The birddog is a mainstay in the physical therapy world. The birddog is also commonly used in pilates, and is becoming more popular in barre style classes. This exercise is super great at core stability, but also is very helpful with hip and shoulder stability. The exercise is performed in the “quadruped” or tabletop position, with opposite extremities lifted. The lifting of opposite extremities also helps initiate a rotational component to your body’s stability, so is great for rotary stability of the upper and lower body. This may sound Greek to you, but this is important- a lot of what we do either in daily life or in sports involves twisting and turning, and often the lower body moving one way, while the upper body moves the other way.
How to perform:
- Start on hands and knees. Make sure your wrists are directly under your shoulders and knees are directly under your hips.
- “Tuck your tailbone” or draw your belly button up towards your spine to ensure adequate core engagement. Make sure your low back remains flat. Never at any point let your low back arch or dip down.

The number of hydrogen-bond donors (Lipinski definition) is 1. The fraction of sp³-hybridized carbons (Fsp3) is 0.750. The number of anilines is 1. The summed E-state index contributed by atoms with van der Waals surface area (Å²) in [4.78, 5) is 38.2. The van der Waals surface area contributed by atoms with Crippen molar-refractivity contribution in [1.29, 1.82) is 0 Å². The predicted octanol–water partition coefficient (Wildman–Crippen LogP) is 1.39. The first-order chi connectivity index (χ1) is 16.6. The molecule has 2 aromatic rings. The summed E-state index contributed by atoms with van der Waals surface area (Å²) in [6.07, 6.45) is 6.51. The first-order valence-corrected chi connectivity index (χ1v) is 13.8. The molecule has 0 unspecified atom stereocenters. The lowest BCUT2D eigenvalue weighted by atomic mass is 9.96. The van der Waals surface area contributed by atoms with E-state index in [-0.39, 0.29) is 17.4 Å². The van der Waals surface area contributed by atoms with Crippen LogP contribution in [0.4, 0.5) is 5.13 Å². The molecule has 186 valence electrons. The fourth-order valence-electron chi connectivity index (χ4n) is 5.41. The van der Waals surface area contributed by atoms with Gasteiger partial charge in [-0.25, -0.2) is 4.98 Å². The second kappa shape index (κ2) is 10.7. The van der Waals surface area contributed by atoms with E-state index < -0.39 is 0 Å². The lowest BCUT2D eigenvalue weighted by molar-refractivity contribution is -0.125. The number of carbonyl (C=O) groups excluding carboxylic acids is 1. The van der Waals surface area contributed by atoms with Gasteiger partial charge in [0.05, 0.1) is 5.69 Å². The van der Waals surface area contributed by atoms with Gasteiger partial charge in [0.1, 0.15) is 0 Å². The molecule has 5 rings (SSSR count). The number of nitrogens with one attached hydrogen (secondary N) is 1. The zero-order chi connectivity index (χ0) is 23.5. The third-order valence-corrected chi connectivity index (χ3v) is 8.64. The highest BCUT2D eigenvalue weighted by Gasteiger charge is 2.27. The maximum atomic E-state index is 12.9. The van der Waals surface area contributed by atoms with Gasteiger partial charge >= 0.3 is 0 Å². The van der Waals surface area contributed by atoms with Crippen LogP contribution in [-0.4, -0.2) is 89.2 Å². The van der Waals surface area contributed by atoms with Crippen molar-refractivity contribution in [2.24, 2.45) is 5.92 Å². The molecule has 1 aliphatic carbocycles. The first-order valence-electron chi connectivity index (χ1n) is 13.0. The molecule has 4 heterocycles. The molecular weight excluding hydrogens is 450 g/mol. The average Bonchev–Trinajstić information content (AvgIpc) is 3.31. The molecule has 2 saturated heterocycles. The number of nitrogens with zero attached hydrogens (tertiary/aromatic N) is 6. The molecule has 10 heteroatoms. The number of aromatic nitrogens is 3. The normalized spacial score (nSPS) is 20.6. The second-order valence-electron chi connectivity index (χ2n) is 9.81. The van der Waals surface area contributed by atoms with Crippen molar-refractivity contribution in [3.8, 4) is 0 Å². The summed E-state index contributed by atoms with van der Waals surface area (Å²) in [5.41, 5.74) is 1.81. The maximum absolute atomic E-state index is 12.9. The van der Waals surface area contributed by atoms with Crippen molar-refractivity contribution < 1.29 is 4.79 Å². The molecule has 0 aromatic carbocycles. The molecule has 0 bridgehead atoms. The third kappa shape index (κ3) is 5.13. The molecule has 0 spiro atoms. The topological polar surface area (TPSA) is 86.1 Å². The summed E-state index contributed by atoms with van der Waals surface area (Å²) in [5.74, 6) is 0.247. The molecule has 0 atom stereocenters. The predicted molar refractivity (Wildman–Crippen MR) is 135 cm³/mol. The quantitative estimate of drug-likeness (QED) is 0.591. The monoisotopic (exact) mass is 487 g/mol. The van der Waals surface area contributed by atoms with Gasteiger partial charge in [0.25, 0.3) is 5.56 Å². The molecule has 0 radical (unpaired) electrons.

- Lift one leg straight back, squeezing the glut. Ensure that your hip does not rotate up towards the ceiling, OR, let your back arch.
- Lift opposite arm straight overhead.
FORM CHECK: back should be flat! Both hips should point directly to the ground! Core is engaged! Shoulder blade is pulled back towards your spine!
Now the key with birddogs is STABILITY. Which basically means the goal is perfect form, not necessarily getting a “burn” like you may with another exercise. Try to hold one position for 5-10 seconds and then switch sides. If you need to make this harder, try holding onto hand weights. If you are at a gym, you can use a BOSU under a knee.